As bird flu fear takes wing, Govt holds back Tamiflu

Govt is banning retail sale of Tamiflu, possibly the only effective drug to treat bird flu, reports Sanchita Sharma.

india Updated: Feb 21, 2006 10:20 IST

Even as the fear of avian influenzais gripping the entire nation, the Government has begun culling of birds to contain the spread of the virus.

Yet, two days after the outbreak of the disease in Maharashtra, the Government is not ready to take any drastic measures as regards the sale of drugs. It has decided to ban the retail sale of oseltamivir (brand name Tamiflu), the medicine used to treat bird flu.

“We’ll not permit the indiscriminate sale of the drug, which is not safe for general use, more so for children,” says Health Secretary Prasanna Hota. “Oseltamivir will be sold only through the public health channel, through very strict guidelines.”

Oseltamivir is considered unsafe because it makes people drug-resistant very quickly and has side effects (nausea, vomiting).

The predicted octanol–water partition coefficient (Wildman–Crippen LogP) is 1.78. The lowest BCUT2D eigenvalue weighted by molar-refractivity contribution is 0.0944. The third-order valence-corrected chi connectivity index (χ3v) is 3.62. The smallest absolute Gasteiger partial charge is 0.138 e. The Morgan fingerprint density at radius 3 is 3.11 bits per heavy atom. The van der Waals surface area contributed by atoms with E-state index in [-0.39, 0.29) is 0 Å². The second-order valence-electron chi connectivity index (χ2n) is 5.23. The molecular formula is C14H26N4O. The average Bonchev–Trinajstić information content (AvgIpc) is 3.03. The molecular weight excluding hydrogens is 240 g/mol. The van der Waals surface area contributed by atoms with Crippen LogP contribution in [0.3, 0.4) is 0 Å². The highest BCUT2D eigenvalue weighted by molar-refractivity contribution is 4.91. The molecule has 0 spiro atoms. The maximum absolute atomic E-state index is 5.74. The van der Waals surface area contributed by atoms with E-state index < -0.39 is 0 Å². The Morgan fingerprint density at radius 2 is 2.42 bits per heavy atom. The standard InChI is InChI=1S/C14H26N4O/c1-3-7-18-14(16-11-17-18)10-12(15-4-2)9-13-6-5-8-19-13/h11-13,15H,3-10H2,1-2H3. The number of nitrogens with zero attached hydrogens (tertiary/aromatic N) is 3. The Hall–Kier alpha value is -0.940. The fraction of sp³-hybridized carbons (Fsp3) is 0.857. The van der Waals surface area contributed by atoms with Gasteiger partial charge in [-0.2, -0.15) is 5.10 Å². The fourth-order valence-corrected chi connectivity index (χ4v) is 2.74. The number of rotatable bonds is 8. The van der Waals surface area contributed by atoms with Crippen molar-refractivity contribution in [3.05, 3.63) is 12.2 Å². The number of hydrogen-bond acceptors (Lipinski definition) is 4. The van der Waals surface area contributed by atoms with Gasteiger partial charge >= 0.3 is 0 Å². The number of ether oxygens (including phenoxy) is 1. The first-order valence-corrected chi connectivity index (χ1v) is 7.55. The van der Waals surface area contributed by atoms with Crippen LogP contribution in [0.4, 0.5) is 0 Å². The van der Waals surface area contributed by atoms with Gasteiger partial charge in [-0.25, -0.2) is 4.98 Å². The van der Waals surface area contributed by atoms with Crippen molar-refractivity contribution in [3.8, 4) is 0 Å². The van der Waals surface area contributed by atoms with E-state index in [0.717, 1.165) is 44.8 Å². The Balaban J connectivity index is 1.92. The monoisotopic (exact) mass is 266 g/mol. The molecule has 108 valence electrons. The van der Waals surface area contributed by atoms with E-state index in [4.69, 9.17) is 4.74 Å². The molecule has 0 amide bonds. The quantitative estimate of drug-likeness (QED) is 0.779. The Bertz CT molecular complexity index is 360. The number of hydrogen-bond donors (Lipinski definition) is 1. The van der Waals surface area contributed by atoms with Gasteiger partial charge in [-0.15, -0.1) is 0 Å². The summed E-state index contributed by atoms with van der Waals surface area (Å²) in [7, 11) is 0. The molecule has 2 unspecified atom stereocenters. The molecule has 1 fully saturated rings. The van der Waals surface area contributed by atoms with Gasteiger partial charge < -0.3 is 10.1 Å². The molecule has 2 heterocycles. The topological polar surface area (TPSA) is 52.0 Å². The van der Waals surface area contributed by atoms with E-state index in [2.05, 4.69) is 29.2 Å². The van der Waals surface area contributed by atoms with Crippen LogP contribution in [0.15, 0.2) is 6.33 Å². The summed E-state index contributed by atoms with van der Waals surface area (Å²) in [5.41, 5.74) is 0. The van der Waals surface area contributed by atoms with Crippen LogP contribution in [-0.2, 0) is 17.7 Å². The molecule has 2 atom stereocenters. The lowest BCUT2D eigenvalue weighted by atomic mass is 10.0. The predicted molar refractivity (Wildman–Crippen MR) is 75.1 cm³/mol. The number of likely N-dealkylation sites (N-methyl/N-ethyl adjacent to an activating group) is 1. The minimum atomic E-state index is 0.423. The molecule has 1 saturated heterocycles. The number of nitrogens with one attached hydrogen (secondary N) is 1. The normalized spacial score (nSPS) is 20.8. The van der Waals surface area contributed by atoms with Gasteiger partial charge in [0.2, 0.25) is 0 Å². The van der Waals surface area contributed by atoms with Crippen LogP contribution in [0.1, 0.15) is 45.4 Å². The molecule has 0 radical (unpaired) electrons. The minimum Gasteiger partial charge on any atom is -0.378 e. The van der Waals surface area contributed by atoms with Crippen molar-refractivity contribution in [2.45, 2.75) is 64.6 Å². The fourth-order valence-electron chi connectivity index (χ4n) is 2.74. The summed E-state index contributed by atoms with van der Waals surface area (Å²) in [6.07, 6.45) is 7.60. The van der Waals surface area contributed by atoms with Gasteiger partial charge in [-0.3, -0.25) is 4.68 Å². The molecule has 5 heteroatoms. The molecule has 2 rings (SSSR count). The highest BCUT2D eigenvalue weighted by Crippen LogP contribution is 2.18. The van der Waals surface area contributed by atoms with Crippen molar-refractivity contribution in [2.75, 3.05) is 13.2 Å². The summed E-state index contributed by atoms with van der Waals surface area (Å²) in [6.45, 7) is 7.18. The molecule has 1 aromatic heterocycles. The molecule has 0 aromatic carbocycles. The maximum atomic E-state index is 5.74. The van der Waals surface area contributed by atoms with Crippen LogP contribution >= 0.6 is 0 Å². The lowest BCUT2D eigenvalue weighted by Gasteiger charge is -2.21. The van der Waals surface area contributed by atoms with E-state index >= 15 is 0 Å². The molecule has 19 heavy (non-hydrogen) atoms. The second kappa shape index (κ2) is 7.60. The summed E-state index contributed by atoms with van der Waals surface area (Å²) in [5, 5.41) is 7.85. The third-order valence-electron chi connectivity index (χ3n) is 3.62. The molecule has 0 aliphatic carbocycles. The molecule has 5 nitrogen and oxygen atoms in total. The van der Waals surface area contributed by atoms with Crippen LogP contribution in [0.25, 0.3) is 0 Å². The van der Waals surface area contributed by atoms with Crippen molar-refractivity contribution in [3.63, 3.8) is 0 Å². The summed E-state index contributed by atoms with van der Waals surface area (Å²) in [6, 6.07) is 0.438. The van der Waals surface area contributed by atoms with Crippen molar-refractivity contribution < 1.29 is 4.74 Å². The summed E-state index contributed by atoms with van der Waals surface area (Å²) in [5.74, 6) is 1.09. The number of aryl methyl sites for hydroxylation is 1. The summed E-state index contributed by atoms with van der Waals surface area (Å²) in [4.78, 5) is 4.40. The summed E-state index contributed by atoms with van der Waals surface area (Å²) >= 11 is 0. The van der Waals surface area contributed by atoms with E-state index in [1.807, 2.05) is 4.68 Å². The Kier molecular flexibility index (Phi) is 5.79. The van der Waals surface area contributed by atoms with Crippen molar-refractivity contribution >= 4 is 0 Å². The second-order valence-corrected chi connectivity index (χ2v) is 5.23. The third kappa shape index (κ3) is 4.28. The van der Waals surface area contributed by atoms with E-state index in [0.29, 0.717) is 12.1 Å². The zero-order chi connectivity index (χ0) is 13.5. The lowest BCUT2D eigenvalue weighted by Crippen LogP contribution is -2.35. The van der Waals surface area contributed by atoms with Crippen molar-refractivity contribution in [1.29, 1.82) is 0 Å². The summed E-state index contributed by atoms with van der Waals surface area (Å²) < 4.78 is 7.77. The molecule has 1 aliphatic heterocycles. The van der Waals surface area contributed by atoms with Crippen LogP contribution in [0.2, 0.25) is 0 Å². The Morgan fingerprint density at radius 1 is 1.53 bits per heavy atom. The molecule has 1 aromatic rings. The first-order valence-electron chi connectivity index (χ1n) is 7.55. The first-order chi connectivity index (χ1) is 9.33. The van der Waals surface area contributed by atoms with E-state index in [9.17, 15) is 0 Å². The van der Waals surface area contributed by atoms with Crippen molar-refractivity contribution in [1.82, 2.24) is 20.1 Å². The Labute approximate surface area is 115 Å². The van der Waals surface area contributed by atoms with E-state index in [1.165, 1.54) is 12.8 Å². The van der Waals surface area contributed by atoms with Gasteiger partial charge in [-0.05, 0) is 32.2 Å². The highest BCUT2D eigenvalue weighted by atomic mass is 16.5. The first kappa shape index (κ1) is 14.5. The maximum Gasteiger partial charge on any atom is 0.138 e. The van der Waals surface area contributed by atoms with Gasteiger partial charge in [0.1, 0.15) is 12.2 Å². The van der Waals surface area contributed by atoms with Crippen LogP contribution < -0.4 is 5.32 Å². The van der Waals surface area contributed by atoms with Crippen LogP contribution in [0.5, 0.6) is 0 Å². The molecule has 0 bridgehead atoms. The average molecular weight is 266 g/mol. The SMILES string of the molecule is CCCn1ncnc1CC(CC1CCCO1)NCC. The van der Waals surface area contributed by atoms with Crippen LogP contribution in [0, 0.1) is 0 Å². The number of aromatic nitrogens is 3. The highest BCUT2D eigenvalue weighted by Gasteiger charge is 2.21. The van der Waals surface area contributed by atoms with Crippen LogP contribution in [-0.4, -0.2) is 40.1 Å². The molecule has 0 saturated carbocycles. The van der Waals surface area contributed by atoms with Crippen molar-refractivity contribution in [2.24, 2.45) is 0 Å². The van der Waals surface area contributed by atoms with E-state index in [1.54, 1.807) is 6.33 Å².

However, medical experts have recommended administration of Tamiflu as a preventive measure to all the people who have come in contact with the poultry in the flu-affected areas, but said its cost was very high.

Dr YK Hamied, chairman, Cipla, whose cheaper version of oseltamivir was supposed to hit the market on Tuesday, is unfazed.

“It’s a very good move as it’ll prevent stockpiling and ensure that the drug reaches those who really need it,” he says. “At the same time, the Government should consider that a person infected with bird flu has to be given the drug within 48 hours. What will happen to all those who cannot reach a Government hospital in time for the medicine?”

Hamied’s suggestion: hospitals and doctors should be allowed to retail oseltamivir.

“We’ve been offering the drug for Rs 650 for a course (10 strips) to the Government and still do so, even though the retail price is Rs 1,000,” he says. Currently, the Government is buying the drug for Rs 745 from Hetero, which has the Roche sub-licence to market it in India.

Asked what he would do if Roche (holder of the global marketing rights for oseltamivir) were to prevent him from marketing the drug, Hamied says: “I’m doing this for my Government and my countrymen. It’s up to them to uphold my position.”

First Published: Feb 21, 2006 02:43 IST